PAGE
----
The Great Debate UK
Willie Walsh has no incentive to be bullish right now. He has had British Airways on cold rations since joining as chief executive-designate four years ago, and another set of tough union negotiations looms.
However, a poor set of annual results shows that — even had he wanted to — there is no disguising the pension situation: dire and getting worse.
The accounting deficit widened by 1.2 billion pounds last year. Even that picture is reckoned to be too optimistic.
Anglo-Spanish dealmaking has a chequered recent history — look no further than Ferrovial’s disastrous takeover of airports operator BAA. But this shouldn’t put British Airways and Iberia off fast tracking their planned tie-up to help stem losses.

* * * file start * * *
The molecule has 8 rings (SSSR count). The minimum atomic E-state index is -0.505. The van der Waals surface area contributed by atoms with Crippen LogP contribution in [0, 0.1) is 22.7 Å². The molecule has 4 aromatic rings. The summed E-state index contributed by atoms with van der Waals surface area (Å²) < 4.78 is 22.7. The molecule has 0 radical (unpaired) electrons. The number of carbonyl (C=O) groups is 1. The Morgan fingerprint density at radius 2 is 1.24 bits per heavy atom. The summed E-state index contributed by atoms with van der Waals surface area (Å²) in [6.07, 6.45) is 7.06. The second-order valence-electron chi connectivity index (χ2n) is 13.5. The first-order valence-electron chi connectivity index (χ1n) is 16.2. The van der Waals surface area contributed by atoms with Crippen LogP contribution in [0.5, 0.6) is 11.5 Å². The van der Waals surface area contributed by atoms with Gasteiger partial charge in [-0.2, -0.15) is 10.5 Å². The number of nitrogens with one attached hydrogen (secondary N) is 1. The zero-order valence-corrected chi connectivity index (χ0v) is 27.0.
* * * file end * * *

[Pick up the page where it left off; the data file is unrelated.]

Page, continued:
from The Great Debate:
The last eighteen months have witnessed a revolution in financial regulation -- if by that we mean a fundamental reconstruction, total change or turn round from the previous orthodoxy occurring in a relatively compressed time.
In particular, the sheer scale of recent policy interventions in the banking system is throwing up very uncomfortable questions about the government's role in the economy, centered on its function as the ultimate re-insurer of risk and its function via the central bank as "lender of last resort" (LOLR) to the banking system.